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Published: Monday, March 20, 2017 @ 3:12 PM
The opioid epidemic ravaging Ohio’s adult population has also claimed hundreds of thousands of children and adolescents as victims, based on a new study that found poison centers across the country receive an average of 32 calls a day about youths who have ingested prescription opioid drugs.
Children age 5 and younger who swallowed prescription medications, such as hydrocodone and oxycodone, accounted for about 60 percent of the 188,468 calls tracked from 2000 through 2015, according to the study by the Center for Injury Research and Policy and the Central Ohio Poison Center at Nationwide Children’s Hospital in Columbus.
Young children were less likely than teenagers to be admitted to a hospital for opioid poisoning, according to the study. But children are perhaps most vulnerable to the potentially lethal consequences of prescription opioids, which have accounted for tens of thousands of adult deaths in Ohio over the past decade, coinciding with a dramatic increase in the number of prescriptions written for opioids, according to Henry Spiller, director of the poison center, and one of the studies authors.
“If you’re an adult who weighs 200 pounds, a single prescription opioid tablet may make you drowsy. But if you only weigh 22 pounds, like an average 1-year-old, it could be fatal,” Spiller said, referring to the increased toxicity of opioid exposure for people with smaller body masses.
Overall, there were 175 fatalities in children and adolescents under age 20 across the U.S. during the study period, according to data analyzed from the National Poison Data System.
All of the child victims ingested opioids by “just going out and putting things in their mouths,” Spiller said, while teenagers were more likely to take the drugs intentionally.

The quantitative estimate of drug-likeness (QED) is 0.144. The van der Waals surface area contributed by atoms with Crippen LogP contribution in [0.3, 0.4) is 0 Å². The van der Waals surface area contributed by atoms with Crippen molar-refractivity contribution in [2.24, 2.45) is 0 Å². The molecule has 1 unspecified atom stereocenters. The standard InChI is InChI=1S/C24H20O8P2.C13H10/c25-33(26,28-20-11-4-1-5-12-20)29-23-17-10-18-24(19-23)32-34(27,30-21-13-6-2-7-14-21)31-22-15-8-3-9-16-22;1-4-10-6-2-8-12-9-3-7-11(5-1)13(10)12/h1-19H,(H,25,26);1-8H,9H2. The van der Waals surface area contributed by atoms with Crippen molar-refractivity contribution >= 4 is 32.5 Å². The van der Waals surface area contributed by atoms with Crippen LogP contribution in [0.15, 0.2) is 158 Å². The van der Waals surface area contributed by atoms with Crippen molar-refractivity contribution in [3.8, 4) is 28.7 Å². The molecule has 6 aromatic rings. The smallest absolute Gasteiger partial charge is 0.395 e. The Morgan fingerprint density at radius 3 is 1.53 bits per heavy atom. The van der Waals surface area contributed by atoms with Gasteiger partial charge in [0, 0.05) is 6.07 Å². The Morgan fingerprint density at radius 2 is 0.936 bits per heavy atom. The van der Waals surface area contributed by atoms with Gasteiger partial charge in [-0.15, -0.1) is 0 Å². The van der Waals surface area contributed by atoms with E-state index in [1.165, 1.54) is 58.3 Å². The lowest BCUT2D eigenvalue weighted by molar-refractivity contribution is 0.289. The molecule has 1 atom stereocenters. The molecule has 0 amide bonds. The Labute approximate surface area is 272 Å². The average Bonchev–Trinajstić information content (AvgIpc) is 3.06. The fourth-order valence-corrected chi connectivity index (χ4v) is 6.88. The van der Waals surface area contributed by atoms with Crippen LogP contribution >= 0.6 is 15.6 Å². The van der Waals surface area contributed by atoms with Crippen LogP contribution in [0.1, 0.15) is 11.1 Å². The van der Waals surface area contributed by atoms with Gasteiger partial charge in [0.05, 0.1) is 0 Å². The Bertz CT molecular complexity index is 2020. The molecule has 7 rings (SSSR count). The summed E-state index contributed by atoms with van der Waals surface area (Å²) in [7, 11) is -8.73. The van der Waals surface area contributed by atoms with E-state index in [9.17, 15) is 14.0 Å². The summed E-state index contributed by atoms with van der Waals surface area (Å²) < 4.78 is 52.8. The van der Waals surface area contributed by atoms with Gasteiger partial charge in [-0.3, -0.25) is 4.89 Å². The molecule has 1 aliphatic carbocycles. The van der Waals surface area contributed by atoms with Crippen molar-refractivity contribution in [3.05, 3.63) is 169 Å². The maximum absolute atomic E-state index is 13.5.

“The teenagers knew where the drugs were available in the home, and they ended up either stealing them for abuse or to commit suicide,” said Spiller, who noted the rate of prescription opioid–related suspected suicides among teenagers increased by 52.7 percent during the study period.
As dire as the situation may seem, policies aimed at fighting opioid addiction, including Gov. John Kasich’s efforts to shut down so-called “pill mills” in Ohio, have had a positive impact in recent years, Spiller said.
According to the study, the annual number and rate of opioid exposure for all youth under age 20 began to decline from 2009 to 2015 — when many state and federal opioid drug policies and prescribing guidelines were implemented — after surging by 86 percent in the prior decade.
But the study also uncovered disturbing trends that continue to threaten the lives of young children, in particular.
For example, contrary to trends for other prescription opioids, exposure to buprenorphine, otherwise known as Saboxone, increased rapidly in the final three years of the study.
And children age 5 and younger accounted for 90 percent of exposures to buprenorphine, a less potent opioid prescribed to ween addicts off more powerful opioids, such as Vicodin and Percocet.
Published: Friday, April 20, 2018 @ 7:11 AM
ROCK HILL, S.C. — A family from New York driving home from a trip to Disney World is desperate to find their little girl's teddy bear, and think it may have been lost in the Charlotte area.
The family was driving along Interstate 77 in Rock Hill on April 13 when they think the stuffed animal fell out the window.